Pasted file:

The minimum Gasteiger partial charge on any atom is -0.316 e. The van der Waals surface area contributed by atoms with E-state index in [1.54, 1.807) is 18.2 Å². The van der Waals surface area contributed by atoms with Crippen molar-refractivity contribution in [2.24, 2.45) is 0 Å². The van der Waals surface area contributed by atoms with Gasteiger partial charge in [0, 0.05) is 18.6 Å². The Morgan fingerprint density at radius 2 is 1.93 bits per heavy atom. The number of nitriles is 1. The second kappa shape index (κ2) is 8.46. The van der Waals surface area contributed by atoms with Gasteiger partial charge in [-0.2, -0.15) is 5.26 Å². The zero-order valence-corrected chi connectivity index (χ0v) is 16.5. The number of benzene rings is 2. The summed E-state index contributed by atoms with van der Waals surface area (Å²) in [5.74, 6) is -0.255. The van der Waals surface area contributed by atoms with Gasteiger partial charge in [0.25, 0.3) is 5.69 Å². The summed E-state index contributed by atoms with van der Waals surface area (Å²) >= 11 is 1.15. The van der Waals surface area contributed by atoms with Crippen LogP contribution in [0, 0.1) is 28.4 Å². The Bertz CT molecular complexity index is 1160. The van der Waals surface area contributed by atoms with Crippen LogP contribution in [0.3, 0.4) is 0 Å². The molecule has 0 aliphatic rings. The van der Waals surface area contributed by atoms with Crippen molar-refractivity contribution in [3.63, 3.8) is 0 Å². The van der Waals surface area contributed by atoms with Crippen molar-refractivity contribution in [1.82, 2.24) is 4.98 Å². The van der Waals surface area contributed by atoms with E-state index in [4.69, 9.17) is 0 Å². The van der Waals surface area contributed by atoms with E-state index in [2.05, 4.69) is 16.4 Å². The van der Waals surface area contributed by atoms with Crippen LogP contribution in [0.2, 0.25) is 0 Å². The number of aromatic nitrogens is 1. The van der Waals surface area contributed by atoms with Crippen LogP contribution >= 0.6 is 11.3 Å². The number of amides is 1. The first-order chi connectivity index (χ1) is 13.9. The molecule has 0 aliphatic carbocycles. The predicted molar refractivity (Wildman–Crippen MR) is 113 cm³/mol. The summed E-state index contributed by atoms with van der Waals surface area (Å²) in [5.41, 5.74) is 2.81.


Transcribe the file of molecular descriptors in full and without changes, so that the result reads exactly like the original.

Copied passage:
The minimum Gasteiger partial charge on any atom is -0.316 e. The van der Waals surface area contributed by atoms with E-state index in [1.54, 1.807) is 18.2 Å². The van der Waals surface area contributed by atoms with Crippen molar-refractivity contribution in [2.24, 2.45) is 0 Å². The van der Waals surface area contributed by atoms with Gasteiger partial charge in [0, 0.05) is 18.6 Å². The Morgan fingerprint density at radius 2 is 1.93 bits per heavy atom. The number of nitriles is 1. The second kappa shape index (κ2) is 8.46. The van der Waals surface area contributed by atoms with Gasteiger partial charge in [-0.2, -0.15) is 5.26 Å². The zero-order valence-corrected chi connectivity index (χ0v) is 16.5. The number of benzene rings is 2. The summed E-state index contributed by atoms with van der Waals surface area (Å²) in [5.74, 6) is -0.255. The van der Waals surface area contributed by atoms with Gasteiger partial charge in [0.25, 0.3) is 5.69 Å². The summed E-state index contributed by atoms with van der Waals surface area (Å²) >= 11 is 1.15. The van der Waals surface area contributed by atoms with Crippen LogP contribution in [0, 0.1) is 28.4 Å². The Bertz CT molecular complexity index is 1160. The van der Waals surface area contributed by atoms with Crippen LogP contribution in [0.3, 0.4) is 0 Å². The molecule has 0 aliphatic rings. The van der Waals surface area contributed by atoms with Crippen molar-refractivity contribution in [3.63, 3.8) is 0 Å². The van der Waals surface area contributed by atoms with Crippen molar-refractivity contribution in [1.82, 2.24) is 4.98 Å². The van der Waals surface area contributed by atoms with E-state index in [4.69, 9.17) is 0 Å². The van der Waals surface area contributed by atoms with E-state index in [2.05, 4.69) is 16.4 Å². The van der Waals surface area contributed by atoms with Crippen LogP contribution in [0.2, 0.25) is 0 Å². The number of aromatic nitrogens is 1. The van der Waals surface area contributed by atoms with Crippen LogP contribution >= 0.6 is 11.3 Å². The number of amides is 1. The first-order chi connectivity index (χ1) is 13.9. The molecule has 0 aliphatic carbocycles. The predicted molar refractivity (Wildman–Crippen MR) is 113 cm³/mol. The summed E-state index contributed by atoms with van der Waals surface area (Å²) in [5.41, 5.74) is 2.81.